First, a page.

We know that there are companies throughout the world that do not give their employees a day off each week, not even Sunday. “Work, eat and sleep” is their cry. As if nothing else mattered! But even workers need transfiguration, deep experiences of beauty in which they feel welcomed by a love that consoles and communicates energy because a life without an experience of transfiguration is an inhuman life. From this point of view, the assault on the Christian Sunday is very significant: the idea of spending a day in a special listening to Jesus and meeting him is absurd to the dominant system, it is time lost and so they would like to transform even Sunday into a normal working day, a day of production and consumption. Witnessing to the Transfigured Jesus, therefore, means struggling so that no human being is considered a simple instrument of production or just a consumer, so that the right of all to a beautiful and fully human life is recognised.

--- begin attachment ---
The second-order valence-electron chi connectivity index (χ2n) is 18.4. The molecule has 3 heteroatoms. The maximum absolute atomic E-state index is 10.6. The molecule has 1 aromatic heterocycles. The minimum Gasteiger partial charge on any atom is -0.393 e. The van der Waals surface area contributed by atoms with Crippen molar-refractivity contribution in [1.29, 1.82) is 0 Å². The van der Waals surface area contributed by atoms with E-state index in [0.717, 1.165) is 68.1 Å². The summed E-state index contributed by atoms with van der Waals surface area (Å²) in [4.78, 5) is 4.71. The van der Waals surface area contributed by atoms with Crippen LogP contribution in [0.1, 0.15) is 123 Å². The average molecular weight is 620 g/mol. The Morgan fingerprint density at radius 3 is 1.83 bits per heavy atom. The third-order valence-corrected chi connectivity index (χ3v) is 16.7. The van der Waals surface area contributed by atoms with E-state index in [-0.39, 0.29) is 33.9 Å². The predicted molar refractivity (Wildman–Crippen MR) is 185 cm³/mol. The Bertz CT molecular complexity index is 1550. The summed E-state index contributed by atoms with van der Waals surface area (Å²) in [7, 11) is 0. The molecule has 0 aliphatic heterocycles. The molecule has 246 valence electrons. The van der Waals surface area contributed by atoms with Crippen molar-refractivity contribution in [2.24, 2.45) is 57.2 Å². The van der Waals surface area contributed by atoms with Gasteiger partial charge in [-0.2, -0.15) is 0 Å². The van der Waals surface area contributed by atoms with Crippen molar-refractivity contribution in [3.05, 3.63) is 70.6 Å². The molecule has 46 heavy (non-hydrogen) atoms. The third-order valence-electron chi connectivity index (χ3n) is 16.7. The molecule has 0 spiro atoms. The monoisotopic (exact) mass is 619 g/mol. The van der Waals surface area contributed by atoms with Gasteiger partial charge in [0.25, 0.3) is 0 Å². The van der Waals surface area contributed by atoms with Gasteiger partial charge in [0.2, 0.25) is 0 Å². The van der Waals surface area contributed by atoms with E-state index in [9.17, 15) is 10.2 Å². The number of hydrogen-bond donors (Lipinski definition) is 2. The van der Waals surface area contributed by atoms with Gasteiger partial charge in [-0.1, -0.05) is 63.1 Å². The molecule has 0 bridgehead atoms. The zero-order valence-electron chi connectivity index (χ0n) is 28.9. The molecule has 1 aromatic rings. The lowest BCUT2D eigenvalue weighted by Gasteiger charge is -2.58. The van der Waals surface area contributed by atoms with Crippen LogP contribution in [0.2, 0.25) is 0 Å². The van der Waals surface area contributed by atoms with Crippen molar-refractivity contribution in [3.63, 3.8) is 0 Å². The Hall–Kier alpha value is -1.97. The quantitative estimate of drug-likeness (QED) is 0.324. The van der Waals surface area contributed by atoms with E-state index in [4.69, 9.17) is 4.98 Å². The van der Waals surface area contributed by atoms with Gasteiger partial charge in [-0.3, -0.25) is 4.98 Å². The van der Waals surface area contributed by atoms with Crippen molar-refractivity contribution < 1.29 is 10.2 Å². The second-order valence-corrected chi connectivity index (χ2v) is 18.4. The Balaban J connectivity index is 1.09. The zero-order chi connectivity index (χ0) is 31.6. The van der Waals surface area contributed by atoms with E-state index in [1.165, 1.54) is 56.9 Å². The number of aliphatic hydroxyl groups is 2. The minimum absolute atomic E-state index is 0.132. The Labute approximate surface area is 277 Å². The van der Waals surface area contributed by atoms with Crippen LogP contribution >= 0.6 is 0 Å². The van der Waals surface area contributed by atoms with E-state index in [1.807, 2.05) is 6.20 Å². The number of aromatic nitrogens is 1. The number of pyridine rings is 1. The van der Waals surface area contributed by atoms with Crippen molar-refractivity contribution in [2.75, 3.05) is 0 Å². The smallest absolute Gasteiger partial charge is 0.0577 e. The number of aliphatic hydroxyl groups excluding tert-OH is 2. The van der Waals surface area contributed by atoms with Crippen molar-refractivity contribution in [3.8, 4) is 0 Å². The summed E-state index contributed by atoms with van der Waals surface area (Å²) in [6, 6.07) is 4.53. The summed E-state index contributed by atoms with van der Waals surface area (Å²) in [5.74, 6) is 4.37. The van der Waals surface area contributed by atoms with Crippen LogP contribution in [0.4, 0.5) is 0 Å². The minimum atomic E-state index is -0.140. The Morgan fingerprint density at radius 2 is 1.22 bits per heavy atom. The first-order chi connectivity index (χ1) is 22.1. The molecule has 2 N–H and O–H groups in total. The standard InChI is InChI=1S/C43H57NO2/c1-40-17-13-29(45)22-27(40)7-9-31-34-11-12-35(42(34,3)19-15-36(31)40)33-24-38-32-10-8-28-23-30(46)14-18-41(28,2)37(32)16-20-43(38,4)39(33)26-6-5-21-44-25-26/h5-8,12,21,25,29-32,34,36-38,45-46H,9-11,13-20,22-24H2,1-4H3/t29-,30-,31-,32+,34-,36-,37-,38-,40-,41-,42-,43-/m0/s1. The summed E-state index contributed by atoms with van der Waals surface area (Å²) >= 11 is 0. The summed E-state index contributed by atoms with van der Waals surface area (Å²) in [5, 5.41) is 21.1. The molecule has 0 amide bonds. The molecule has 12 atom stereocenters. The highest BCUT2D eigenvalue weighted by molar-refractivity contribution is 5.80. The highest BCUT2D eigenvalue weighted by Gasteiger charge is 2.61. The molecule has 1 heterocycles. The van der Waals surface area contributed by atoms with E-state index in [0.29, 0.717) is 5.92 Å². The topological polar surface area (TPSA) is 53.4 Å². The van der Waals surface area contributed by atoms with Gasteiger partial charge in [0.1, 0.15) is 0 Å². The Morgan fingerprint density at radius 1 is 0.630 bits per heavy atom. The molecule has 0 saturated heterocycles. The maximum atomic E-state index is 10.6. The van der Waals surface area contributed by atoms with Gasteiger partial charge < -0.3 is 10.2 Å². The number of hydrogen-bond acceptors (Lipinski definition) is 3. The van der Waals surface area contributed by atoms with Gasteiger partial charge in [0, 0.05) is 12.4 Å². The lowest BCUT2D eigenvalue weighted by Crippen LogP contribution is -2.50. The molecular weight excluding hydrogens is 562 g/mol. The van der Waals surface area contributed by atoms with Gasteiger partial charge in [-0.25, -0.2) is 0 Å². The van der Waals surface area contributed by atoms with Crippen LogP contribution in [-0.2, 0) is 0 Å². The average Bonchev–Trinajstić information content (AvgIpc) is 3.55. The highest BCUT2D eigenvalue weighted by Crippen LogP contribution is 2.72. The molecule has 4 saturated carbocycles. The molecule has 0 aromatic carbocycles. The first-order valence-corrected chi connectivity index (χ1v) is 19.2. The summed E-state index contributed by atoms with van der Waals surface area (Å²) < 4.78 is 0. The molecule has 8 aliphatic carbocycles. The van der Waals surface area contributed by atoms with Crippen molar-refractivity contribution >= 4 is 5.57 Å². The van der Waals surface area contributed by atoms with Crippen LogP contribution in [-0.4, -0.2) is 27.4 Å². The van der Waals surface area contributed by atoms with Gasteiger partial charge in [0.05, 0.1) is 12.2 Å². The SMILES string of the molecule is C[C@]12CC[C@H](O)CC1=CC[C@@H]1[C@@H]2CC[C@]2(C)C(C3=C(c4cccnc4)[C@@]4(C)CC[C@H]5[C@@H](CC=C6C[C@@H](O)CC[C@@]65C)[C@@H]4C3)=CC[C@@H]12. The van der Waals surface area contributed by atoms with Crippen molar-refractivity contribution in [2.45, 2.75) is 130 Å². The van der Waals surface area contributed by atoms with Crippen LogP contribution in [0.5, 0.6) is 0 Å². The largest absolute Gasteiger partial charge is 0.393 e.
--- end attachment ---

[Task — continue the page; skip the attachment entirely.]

By peculiar coincidence, the 6th of August, the feast of the Transfiguration, was the day when the atomic bomb was dropped on Hiroshima in 1945. Jesus on the mountain was transformed into the light of life, mankind on Hiroshima launched a bomb that created the light of death that vaporised 100,000 human beings and disfigured the faces and bodies of many more survivors.
Today, too, we may observe the struggle between these two ‘lights’, these two projects: on the one side we have ‘The Transfiguration’, the projects of God that wants to transfigure the world, to transform it into a Kingdom of justice, beauty and peace; on the other we have ‘the Disfigurement’, the project of some powers to destroy the environment and kill their brothers and sisters in the pursuit of their economic interests.
To witness as a missionary community to the transfigured Jesus also implies commitment to life at the social and political level and against all the political systems of death that are prepared to disfigure and destroy both the world and the people in it.
For our reflection
- As a community, do we observe times for going up the ‘high mountain’ together to hear the Word of God? How do we organise and live these times?
- Do I feel loved in my apostolic and community life? Do I have experiences of transfiguration?
- Does hearing the ‘Word of life’ (I Jn 1, 1) urge us, as missionary communities, to commit ourselves actively to the fight against the words and projects of death?
Brother Alberto Degan, mccj